the people and the country’s resources. Saudi Arabia’s extended geography, being the
destination of two important religious mass gatherings, and the unfortunate occurrence of
recent terrorist attacks, have all posed significant challenges to the country’s relatively
new emergency management plans. As different disasters struck, lessons have been
slowly learned and emergency policies implemented. Below is a list of the most
significant and recent lessons. It is critical to note that official policies are not easily
accessible to the public or researchers as it is considered a national security issue.
1. After the recent increase in insurgency attacks in the country,
authorities have become more vigilant in trying to detect any suspected
activities and arresting offenders before tragedies occur. A list of
suspects, which contains background information and/or suspects’
photos, is now published regularly in all major newspapers, as well as
being televised on national TV. A designated emergency hotline, fax
number and email are now available to the public if any person has
information about those suspects, or anything that might threaten
national security. A monetary award is given to individuals who help or
supply information about such offenders.
2. A new comprehensive digital traffic control system has just been
introduced to try to limit the high number of MVCs and the subsequent
damage. It is now available in eight major cities around the county. The
system has been named Saher, which translates to “watchful and
napless” to imply its coverage of all roads within a city, 24 hours a day.
The new system employs digital camera networks that connect to the
local command and control center in each city. Information is then sent
to the National Information Center of the Ministry of Interior for
statistical purposes, and to issue traffic violation tickets and identify
wanted or stolen vehicles (Saher, 2010).
3. Over the years, projects and developments to make the Hajj process
easier have been slowly implemented, and some have now been
completed. Most tunnels and sacred sites where stampedes happened
now operate on a one-way system. Also, some of the sacred sites have
been re-organized into floors to maximize space efficiency and
facilitate one-way travel. Moreover, fire-proof tents have been built,
and all gas-operated tools have been banned to minimize the chance of
fires. Expansions to the Holy Mosque and nearby sacred sites are still
underway, all in an effort to avoid previous disasters.
4. One of the current developmental projects in Makkah that deserves
special attention is Makkah Metro (Adasah and Hamed, 2010). The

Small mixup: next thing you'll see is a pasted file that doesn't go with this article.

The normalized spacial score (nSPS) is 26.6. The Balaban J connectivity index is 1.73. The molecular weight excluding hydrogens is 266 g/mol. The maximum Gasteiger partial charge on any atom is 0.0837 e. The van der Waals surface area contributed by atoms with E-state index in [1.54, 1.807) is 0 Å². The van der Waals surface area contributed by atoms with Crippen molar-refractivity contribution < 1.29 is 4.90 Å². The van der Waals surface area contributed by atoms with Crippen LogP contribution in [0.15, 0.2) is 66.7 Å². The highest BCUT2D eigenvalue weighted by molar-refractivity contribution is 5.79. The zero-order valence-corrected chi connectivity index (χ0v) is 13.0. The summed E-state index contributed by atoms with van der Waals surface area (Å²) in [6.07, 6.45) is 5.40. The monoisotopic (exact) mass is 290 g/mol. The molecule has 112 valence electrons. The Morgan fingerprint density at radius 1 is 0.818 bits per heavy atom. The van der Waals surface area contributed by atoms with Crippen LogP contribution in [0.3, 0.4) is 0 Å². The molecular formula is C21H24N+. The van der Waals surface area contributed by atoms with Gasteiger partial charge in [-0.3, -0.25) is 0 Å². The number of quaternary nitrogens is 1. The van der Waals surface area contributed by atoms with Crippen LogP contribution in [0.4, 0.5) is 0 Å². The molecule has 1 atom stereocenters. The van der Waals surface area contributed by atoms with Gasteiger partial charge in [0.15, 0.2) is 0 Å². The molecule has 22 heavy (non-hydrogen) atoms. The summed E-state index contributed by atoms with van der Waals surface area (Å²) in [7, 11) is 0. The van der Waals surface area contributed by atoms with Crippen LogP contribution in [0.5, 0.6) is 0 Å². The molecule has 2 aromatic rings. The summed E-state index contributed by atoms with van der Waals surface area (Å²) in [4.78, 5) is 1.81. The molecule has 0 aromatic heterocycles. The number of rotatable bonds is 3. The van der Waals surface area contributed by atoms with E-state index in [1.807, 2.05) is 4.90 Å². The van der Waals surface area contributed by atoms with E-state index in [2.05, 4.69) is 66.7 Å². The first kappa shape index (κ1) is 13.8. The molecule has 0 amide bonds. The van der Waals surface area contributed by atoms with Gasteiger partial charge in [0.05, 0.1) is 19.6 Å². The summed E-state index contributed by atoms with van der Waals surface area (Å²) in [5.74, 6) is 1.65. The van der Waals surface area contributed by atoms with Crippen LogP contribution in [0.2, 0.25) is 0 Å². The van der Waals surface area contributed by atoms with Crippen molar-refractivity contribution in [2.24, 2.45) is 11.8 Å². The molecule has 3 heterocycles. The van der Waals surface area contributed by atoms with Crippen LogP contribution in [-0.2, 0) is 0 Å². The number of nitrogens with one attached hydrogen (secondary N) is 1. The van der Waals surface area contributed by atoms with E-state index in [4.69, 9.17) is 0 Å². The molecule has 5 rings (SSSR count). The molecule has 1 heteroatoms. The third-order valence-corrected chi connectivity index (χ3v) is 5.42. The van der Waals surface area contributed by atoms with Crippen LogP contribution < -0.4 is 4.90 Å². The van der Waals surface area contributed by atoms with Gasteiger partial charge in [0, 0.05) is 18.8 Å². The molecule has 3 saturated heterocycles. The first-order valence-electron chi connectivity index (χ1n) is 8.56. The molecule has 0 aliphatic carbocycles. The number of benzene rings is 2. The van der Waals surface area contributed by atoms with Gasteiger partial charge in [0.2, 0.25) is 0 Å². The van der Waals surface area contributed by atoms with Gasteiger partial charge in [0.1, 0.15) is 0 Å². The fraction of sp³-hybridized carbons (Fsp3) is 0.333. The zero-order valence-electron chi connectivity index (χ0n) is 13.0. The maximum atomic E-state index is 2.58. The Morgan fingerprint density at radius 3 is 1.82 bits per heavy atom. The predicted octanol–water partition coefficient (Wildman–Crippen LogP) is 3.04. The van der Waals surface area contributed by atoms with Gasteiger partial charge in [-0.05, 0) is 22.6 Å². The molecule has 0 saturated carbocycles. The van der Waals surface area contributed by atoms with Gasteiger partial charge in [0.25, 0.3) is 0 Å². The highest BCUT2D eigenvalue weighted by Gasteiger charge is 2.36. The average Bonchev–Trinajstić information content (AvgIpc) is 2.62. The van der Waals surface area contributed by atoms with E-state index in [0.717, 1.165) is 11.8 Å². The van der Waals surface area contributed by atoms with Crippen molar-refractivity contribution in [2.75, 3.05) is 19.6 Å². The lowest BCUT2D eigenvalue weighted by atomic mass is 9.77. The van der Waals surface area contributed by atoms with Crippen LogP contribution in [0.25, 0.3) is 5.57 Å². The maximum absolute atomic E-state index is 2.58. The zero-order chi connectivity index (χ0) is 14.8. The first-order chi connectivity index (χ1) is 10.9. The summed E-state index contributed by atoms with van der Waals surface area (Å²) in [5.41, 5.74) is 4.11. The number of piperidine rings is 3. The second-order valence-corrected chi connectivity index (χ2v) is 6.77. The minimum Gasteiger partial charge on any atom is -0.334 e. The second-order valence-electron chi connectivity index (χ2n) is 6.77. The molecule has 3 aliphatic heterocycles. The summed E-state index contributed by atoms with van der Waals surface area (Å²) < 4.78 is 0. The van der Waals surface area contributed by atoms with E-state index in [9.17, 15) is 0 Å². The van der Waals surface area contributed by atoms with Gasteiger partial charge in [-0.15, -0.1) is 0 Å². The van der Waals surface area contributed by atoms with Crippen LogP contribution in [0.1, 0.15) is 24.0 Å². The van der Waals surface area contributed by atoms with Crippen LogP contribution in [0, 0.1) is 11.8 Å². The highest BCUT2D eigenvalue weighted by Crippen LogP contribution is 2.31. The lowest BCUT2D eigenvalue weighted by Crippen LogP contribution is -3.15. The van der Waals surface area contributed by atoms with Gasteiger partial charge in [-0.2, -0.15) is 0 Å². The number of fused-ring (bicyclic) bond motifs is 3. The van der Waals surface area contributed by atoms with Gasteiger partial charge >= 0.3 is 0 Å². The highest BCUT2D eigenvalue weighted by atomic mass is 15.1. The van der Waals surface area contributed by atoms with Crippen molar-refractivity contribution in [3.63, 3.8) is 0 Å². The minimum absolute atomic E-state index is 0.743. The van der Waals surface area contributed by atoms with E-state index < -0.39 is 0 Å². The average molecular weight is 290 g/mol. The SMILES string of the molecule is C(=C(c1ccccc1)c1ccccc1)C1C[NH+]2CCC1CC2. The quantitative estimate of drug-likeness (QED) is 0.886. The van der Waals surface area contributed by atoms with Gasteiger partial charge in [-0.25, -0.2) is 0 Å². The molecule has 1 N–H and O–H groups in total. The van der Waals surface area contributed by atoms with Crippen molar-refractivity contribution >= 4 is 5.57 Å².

metro is intended to connect the Holy Mosque and other sacred places
which pilgrims have to visit during their Hajj journey. Costing more
than US $1.5 billion, the metro will work on full capacity during Hajj
season 2011. It is projected to decrease the traffic jams that occur every
year when pilgrims move between sacred site on cars and buses. It will
also reinforce the one-way system already in use for pedestrians.
Although the project started in February 2009, it will only operate on
35% capacity for Hajj season 2010. Constraints in time between Hajj
seasons have hindered its timely completion, even though the 5,000
workers are said to have taken shifts to work 24 hours a day, seven days
a week. Once fully operational, the metro is expected to transport
72,000 pilgrims per hour (Adasah and Hamed, 2010).
5. As a result of previous infectious outbreaks, the Saudi Ministry of
Health has understandably been vigilant about health measures and
safety before, during and after Ramadan and Hajj seasons. It has issued
preventative measures and recommendations for mass gathering-
associated health risks. General measures before the mass gathering
include routine physical examinations, and advice to the worshippers
to carry a thermometer, a 3-day course of ciprofloxacin, and
loperamide, as well as getting tested for tuberculosis. Furthermore,
specific health measures (i.e. screening and vaccination) for yellow
fever, meningitis W135 and poliomyelitis also apply for people coming
from areas of higher risk. During mass gatherings, worshippers are
advised to continue using their usual medications, maintain hand
hygiene, increase dietary salt intake, perform rituals at night if possible,
seek shade, apply sunscreen, maintain adequate hydration, use
facemasks and initiate self-treatment if needed. After the mass
gathering is over, health measures should include medical follow-up,
seeking early medical help if ill, as well as testing for tuberculosis for
6. With the increasing numbers of worshippers coming to perform Hajj
every year, there has been an anticipated increase in difficulty in case a
medical evacuation is needed. This led to the recent introduction of a
new system of aero-medical helicopters. The Saudi Red Crescent
Society has just implemented this program, and currently possesses
four helicopters. The goal is to reach a total of 25 helicopters to cover
the whole of the country, and to facilitate better and faster acute care
during busier periods, such as Hajj.
The Flying Ambulance (source: personal communication)
7. After the 9/11 attacks in the US and terrorist attacks in Saudi, the rate of
visiting skilled workers and experts, especially from “Western”
countries, has dramatically decreased. Compounded with the high rate
of unemployment in the country, this left many developmental projects
on paper. As a result, there has been a recent movement in the country
to send its students on scholarships for tertiary education. This strategic
plan not only aims to increase opportunities for students beyond
secondary schooling, but also to invest in those students to bring back
experience and skills from outside. This way Saudi Arabia would use